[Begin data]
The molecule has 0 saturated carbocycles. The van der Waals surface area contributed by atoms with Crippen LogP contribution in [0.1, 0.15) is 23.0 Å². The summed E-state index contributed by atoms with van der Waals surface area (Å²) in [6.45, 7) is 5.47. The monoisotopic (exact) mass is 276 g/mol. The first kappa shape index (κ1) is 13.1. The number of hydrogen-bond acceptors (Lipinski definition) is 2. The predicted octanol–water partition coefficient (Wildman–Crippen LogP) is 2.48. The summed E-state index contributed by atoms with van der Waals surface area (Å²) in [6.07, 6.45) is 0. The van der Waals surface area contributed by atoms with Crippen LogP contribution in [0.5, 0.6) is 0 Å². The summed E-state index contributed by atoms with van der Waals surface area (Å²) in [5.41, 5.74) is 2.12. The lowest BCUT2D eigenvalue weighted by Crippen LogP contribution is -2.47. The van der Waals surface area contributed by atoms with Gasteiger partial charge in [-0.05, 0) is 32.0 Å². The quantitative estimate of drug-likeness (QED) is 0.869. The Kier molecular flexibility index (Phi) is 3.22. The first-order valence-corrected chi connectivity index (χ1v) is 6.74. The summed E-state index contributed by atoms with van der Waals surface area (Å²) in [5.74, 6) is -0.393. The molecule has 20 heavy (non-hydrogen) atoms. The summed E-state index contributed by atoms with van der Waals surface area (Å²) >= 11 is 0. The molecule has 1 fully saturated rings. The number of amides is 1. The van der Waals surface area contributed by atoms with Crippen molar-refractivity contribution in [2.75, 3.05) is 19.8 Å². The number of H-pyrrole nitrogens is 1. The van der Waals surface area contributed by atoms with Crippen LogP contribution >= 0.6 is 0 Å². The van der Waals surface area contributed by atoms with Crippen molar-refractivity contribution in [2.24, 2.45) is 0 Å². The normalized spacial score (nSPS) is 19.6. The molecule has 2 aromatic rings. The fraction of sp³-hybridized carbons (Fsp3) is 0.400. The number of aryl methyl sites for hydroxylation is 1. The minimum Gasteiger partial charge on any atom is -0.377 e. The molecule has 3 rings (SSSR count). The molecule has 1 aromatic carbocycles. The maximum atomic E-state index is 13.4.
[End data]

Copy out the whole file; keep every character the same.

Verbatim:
The molecule has 0 saturated carbocycles. The van der Waals surface area contributed by atoms with Crippen LogP contribution in [0.1, 0.15) is 23.0 Å². The summed E-state index contributed by atoms with van der Waals surface area (Å²) in [6.45, 7) is 5.47. The monoisotopic (exact) mass is 276 g/mol. The first kappa shape index (κ1) is 13.1. The number of hydrogen-bond acceptors (Lipinski definition) is 2. The predicted octanol–water partition coefficient (Wildman–Crippen LogP) is 2.48. The summed E-state index contributed by atoms with van der Waals surface area (Å²) in [6.07, 6.45) is 0. The van der Waals surface area contributed by atoms with Crippen LogP contribution in [0.5, 0.6) is 0 Å². The summed E-state index contributed by atoms with van der Waals surface area (Å²) in [5.41, 5.74) is 2.12. The lowest BCUT2D eigenvalue weighted by Crippen LogP contribution is -2.47. The van der Waals surface area contributed by atoms with Gasteiger partial charge in [-0.05, 0) is 32.0 Å². The quantitative estimate of drug-likeness (QED) is 0.869. The Kier molecular flexibility index (Phi) is 3.22. The first-order valence-corrected chi connectivity index (χ1v) is 6.74. The summed E-state index contributed by atoms with van der Waals surface area (Å²) in [5.74, 6) is -0.393. The molecule has 20 heavy (non-hydrogen) atoms. The summed E-state index contributed by atoms with van der Waals surface area (Å²) >= 11 is 0. The molecule has 1 fully saturated rings. The number of amides is 1. The van der Waals surface area contributed by atoms with Crippen molar-refractivity contribution in [2.75, 3.05) is 19.8 Å². The number of H-pyrrole nitrogens is 1. The van der Waals surface area contributed by atoms with Crippen LogP contribution >= 0.6 is 0 Å². The van der Waals surface area contributed by atoms with Crippen molar-refractivity contribution in [2.24, 2.45) is 0 Å². The normalized spacial score (nSPS) is 19.6. The molecule has 2 aromatic rings. The fraction of sp³-hybridized carbons (Fsp3) is 0.400. The number of aryl methyl sites for hydroxylation is 1. The minimum Gasteiger partial charge on any atom is -0.377 e. The molecule has 3 rings (SSSR count). The molecule has 1 aromatic carbocycles. The maximum atomic E-state index is 13.4.